In statistics, you’ll be working with samples — a part of a population. For example, if you want to find out how much the average American earns, you aren’t going to want to survey everyone in the population (over 300 million people), so you would choose a small number of people in the population. For example, you might select 1,000 people.
If you want your results to be meaningful and scientifically sound, you can’t just choose 10,000 people in any old way — for example, you can’t go knocking on your neighbors doors. In order for it to be statistical (i.e. one that you can use in hypothesis testing), the actual size must be found using a statistical method. Ten thousand people might not be the optimal amount for valid survey results: you may need more, or less. There are many, many ways to find sample sizes, including using data from prior experiments or using an online calculator. The calculation can be quite complex, depending on what you want to do with your data. You can find out more about how to find them here: Sample size: How to find it.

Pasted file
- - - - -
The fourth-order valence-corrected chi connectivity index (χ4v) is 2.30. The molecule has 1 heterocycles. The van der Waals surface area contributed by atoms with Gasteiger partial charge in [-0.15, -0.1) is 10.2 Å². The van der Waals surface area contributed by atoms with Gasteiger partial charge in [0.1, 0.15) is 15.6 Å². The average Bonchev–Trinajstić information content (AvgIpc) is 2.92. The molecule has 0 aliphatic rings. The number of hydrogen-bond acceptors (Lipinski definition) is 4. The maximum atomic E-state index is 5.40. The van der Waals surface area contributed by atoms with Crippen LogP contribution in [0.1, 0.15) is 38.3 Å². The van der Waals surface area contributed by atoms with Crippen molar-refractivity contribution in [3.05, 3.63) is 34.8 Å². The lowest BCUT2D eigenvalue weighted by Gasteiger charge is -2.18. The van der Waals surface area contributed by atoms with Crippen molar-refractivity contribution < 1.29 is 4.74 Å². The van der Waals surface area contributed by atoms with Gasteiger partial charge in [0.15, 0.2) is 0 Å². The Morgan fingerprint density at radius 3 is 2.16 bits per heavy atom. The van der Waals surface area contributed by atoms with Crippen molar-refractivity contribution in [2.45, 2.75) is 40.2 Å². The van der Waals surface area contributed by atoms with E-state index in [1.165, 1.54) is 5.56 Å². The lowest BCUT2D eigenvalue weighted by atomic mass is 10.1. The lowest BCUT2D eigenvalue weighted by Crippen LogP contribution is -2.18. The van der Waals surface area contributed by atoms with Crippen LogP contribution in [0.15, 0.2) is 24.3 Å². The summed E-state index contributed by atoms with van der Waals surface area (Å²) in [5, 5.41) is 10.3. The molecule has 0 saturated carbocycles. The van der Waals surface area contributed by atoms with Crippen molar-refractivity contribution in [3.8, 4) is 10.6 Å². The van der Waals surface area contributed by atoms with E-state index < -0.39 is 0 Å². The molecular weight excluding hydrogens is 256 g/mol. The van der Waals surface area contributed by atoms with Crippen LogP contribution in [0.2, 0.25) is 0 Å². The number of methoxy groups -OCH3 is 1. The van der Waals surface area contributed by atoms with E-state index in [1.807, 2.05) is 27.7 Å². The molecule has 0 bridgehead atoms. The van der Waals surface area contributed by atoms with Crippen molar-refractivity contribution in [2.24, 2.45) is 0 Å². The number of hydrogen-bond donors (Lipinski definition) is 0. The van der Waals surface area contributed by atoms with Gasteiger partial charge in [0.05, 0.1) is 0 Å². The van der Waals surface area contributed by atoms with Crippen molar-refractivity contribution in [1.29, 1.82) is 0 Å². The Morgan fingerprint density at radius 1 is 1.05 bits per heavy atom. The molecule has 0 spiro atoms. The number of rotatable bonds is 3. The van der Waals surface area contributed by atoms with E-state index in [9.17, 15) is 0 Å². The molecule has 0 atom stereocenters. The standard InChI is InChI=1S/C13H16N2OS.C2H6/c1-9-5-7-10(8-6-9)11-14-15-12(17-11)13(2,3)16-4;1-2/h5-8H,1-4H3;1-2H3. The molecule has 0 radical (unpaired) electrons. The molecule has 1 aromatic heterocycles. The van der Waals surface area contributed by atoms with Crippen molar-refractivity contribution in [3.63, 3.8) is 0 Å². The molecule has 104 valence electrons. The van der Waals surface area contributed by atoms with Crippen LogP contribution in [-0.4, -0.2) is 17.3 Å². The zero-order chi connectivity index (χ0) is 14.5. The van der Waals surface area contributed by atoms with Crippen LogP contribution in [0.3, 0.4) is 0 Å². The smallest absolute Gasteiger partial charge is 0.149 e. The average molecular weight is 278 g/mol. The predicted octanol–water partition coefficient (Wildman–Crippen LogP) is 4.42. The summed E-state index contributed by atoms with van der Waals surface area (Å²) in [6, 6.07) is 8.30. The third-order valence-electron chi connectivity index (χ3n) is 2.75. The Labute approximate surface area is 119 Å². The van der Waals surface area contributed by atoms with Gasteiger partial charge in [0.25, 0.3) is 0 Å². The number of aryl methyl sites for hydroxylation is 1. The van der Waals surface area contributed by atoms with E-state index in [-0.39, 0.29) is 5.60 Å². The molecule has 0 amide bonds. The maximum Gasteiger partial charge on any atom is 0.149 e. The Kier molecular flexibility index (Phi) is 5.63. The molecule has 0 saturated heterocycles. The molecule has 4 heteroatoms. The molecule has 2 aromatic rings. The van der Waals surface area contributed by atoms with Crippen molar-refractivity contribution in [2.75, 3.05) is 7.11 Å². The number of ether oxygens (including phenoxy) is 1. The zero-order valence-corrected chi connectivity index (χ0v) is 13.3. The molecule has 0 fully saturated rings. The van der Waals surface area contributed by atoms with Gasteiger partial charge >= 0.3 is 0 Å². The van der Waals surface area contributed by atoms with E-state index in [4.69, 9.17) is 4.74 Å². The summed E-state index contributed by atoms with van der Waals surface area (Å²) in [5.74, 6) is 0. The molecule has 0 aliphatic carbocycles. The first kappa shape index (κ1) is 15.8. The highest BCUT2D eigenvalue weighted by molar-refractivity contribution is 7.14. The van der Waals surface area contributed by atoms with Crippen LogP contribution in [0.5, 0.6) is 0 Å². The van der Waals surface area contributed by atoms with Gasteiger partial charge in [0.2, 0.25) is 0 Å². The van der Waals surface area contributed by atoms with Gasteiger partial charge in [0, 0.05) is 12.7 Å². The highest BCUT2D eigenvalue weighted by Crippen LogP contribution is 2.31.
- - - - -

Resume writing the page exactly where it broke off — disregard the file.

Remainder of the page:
If you’ve decided to assemble your sample from scratch (for example, you aren’t using prior data), then you need to choose a sampling method. Which sampling method you use depends on what resources and information you have available. For example, the draft worked by drawing random birth dates, a method called simple random sampling. In order for that to work, the government needed a list of every potential draftee’s name and date of birth. The draft could also have used systematic sampling, drawing the nth name from a list (for example, every 100th name). For that to have worked, all the names must first have been compiled on a list.
Other types include:
- Systematic: where every nth individual is chosen from a population.
- Stratified: where there are two or more very distinct, clear groups.
- Convenience or grab: when you choose people who are convenient (like neighbors or people in a club you belong to).
For more about all the different methods, see: More Sampling Methods.